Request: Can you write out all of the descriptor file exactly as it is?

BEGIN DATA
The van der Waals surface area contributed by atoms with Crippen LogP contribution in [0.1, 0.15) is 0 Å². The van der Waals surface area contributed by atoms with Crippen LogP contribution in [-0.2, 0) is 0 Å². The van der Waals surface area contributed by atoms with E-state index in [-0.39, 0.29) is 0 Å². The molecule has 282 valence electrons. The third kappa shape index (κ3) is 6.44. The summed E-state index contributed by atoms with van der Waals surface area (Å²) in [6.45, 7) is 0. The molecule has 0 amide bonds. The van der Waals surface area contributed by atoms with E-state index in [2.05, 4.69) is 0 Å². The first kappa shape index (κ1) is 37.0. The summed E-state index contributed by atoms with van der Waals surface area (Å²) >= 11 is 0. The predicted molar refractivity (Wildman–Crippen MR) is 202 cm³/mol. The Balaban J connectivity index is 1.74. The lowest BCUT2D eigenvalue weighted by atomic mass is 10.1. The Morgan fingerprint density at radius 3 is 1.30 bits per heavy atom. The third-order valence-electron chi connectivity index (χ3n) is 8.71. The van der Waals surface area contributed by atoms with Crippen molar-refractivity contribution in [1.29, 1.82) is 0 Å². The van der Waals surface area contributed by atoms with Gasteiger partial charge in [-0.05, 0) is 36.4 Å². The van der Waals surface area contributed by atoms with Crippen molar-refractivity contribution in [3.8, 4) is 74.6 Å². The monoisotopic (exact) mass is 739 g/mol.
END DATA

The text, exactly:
The van der Waals surface area contributed by atoms with Crippen LogP contribution in [0.1, 0.15) is 0 Å². The van der Waals surface area contributed by atoms with Crippen LogP contribution in [-0.2, 0) is 0 Å². The van der Waals surface area contributed by atoms with E-state index in [-0.39, 0.29) is 0 Å². The molecule has 282 valence electrons. The third kappa shape index (κ3) is 6.44. The summed E-state index contributed by atoms with van der Waals surface area (Å²) in [6.45, 7) is 0. The molecule has 0 amide bonds. The van der Waals surface area contributed by atoms with E-state index in [2.05, 4.69) is 0 Å². The first kappa shape index (κ1) is 37.0. The summed E-state index contributed by atoms with van der Waals surface area (Å²) >= 11 is 0. The predicted molar refractivity (Wildman–Crippen MR) is 202 cm³/mol. The Balaban J connectivity index is 1.74. The lowest BCUT2D eigenvalue weighted by atomic mass is 10.1. The Morgan fingerprint density at radius 3 is 1.30 bits per heavy atom. The third-order valence-electron chi connectivity index (χ3n) is 8.71. The van der Waals surface area contributed by atoms with Crippen molar-refractivity contribution in [1.29, 1.82) is 0 Å². The van der Waals surface area contributed by atoms with Gasteiger partial charge in [-0.05, 0) is 36.4 Å². The van der Waals surface area contributed by atoms with Crippen molar-refractivity contribution in [3.8, 4) is 74.6 Å². The monoisotopic (exact) mass is 739 g/mol.